Raisin Scones - English Scones

Raisin Scones - English Scones

Yield: 18-24 scones
Prep Time: 30 minutes
Bake Time: 15 minutes
Total Time: 45 minutes

This classic buttermilk raisin scone is British mom approved!

Ingredients

  • 5 cups (25oz, 700g) unbleached all purpose flour
  • 2 tablespoons baking powder
  • 1/2 cup (4 oz, 112g) granulated sugar
  • 1/2 teaspoon salt
  • 1.5 sticks (6oz, 168g) cold unsalted butter, cut into 1" chunks
  • 2 eggs
  • 1 3/4 cups (14oz, 420ml) buttermilk, plus more for brushing
  • 3/4 cup (4 oz, 112g) raisins
  • Demerarra Sugar for sprinkling

Instructions

  1. Preheat the oven to 375°F. Line two 1/2 sheet pan with parchment paper or a silicone baking mat.
  2. In a large mixing bowl, whisk together the flour, baking powder, sugar and salt and. Toss in butter chunks. Mix in the butter until the bits are the size of a pea.
  3. Whisk together the buttermilk and eggs. Add the buttermilk mixture to the dry ingredients all at once and mix until just barely combined. Some loose flour may remain at the bottom of the bowl. DON'T OVER MIX.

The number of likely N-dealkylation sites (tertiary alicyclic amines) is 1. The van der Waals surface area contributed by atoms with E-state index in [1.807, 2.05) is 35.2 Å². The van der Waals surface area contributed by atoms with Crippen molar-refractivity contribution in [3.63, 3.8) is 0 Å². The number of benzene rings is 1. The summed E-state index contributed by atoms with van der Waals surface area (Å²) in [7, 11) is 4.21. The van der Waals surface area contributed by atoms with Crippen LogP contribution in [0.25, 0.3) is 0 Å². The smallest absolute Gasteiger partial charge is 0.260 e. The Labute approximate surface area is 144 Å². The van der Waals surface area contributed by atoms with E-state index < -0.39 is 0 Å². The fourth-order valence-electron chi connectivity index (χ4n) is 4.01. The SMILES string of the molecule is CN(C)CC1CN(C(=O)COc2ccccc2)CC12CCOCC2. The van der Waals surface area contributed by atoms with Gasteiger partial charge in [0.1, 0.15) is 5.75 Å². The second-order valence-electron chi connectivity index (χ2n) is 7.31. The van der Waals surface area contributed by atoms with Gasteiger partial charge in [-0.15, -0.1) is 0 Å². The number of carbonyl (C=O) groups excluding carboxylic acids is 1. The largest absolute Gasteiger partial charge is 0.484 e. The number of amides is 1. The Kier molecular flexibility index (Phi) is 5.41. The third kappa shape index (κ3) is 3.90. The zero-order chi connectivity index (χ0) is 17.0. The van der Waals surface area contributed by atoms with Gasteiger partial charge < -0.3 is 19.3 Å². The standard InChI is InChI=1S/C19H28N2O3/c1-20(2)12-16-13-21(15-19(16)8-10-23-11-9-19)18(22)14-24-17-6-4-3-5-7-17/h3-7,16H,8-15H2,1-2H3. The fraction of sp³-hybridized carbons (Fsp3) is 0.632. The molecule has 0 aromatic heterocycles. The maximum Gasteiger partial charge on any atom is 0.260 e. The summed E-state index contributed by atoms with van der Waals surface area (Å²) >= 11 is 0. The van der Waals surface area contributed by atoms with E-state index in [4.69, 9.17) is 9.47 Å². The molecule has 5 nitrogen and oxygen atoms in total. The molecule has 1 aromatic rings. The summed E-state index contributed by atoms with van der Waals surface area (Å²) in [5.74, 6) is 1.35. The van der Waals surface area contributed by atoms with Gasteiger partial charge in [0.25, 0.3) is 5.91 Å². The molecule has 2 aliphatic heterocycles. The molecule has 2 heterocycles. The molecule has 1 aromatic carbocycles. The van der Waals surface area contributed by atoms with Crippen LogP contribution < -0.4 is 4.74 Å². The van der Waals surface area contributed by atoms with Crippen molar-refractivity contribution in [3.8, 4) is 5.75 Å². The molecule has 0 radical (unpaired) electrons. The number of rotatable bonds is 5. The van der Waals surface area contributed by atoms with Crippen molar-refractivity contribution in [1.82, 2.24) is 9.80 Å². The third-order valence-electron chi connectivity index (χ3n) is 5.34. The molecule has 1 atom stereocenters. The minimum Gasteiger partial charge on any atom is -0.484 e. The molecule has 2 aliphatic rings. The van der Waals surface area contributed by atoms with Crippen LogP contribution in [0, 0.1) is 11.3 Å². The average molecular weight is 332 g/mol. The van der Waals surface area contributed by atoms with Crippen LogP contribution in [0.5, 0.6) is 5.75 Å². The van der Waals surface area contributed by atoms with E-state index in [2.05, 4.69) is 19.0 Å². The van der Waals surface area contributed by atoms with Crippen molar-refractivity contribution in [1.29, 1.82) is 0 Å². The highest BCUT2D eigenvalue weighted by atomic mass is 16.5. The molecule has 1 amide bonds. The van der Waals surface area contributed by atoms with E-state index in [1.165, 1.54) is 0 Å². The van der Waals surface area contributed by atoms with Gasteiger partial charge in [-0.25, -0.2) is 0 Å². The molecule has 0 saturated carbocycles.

4. Dump the dough onto a floured surface, sprinkle the raisins over the dough and finish kneading by hand just until all the loose flour is absorbed. Use your hands to pat the dough until it is 3/4"-1" thick. Use a 2.5" biscuit cutter to cut scones. Re-roll the scraps and continue cutting until all the dough is used.
  5. Line the scones onto the prepared baking sheet, leaving 1" space between. Brush the tops of the scones with buttermilk and sprinkle with Demerarra or granulated sugar.